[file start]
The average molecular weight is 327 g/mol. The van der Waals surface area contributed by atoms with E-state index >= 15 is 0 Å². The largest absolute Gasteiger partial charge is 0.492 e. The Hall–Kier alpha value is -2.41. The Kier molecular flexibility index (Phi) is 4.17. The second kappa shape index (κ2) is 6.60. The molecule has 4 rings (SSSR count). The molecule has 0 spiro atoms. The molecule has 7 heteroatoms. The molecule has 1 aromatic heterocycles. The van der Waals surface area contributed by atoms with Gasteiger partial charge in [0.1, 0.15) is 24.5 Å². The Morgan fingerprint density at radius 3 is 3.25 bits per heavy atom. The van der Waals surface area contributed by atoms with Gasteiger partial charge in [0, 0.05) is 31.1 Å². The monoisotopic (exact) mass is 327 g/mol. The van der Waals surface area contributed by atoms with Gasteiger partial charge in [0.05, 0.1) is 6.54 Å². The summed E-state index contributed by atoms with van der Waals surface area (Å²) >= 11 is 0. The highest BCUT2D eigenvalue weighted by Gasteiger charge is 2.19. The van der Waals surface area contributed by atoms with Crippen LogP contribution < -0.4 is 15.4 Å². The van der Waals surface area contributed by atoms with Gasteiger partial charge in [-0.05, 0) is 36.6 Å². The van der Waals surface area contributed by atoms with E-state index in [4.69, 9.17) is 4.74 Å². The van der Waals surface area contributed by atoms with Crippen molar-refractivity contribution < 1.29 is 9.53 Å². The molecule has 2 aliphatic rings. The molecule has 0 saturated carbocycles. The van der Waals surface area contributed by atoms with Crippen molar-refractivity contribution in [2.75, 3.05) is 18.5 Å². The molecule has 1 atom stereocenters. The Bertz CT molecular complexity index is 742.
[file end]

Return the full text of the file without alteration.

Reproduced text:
The average molecular weight is 327 g/mol. The van der Waals surface area contributed by atoms with E-state index >= 15 is 0 Å². The largest absolute Gasteiger partial charge is 0.492 e. The Hall–Kier alpha value is -2.41. The Kier molecular flexibility index (Phi) is 4.17. The second kappa shape index (κ2) is 6.60. The molecule has 4 rings (SSSR count). The molecule has 0 spiro atoms. The molecule has 7 heteroatoms. The molecule has 1 aromatic heterocycles. The van der Waals surface area contributed by atoms with Gasteiger partial charge in [0.1, 0.15) is 24.5 Å². The Morgan fingerprint density at radius 3 is 3.25 bits per heavy atom. The van der Waals surface area contributed by atoms with Gasteiger partial charge in [0, 0.05) is 31.1 Å². The monoisotopic (exact) mass is 327 g/mol. The van der Waals surface area contributed by atoms with Gasteiger partial charge in [0.05, 0.1) is 6.54 Å². The summed E-state index contributed by atoms with van der Waals surface area (Å²) >= 11 is 0. The highest BCUT2D eigenvalue weighted by Gasteiger charge is 2.19. The van der Waals surface area contributed by atoms with Crippen LogP contribution < -0.4 is 15.4 Å². The van der Waals surface area contributed by atoms with Gasteiger partial charge in [-0.05, 0) is 36.6 Å². The van der Waals surface area contributed by atoms with E-state index in [4.69, 9.17) is 4.74 Å². The van der Waals surface area contributed by atoms with Crippen molar-refractivity contribution < 1.29 is 9.53 Å². The molecule has 2 aliphatic rings. The molecule has 0 saturated carbocycles. The van der Waals surface area contributed by atoms with Crippen molar-refractivity contribution in [2.75, 3.05) is 18.5 Å². The molecule has 1 atom stereocenters. The Bertz CT molecular complexity index is 742.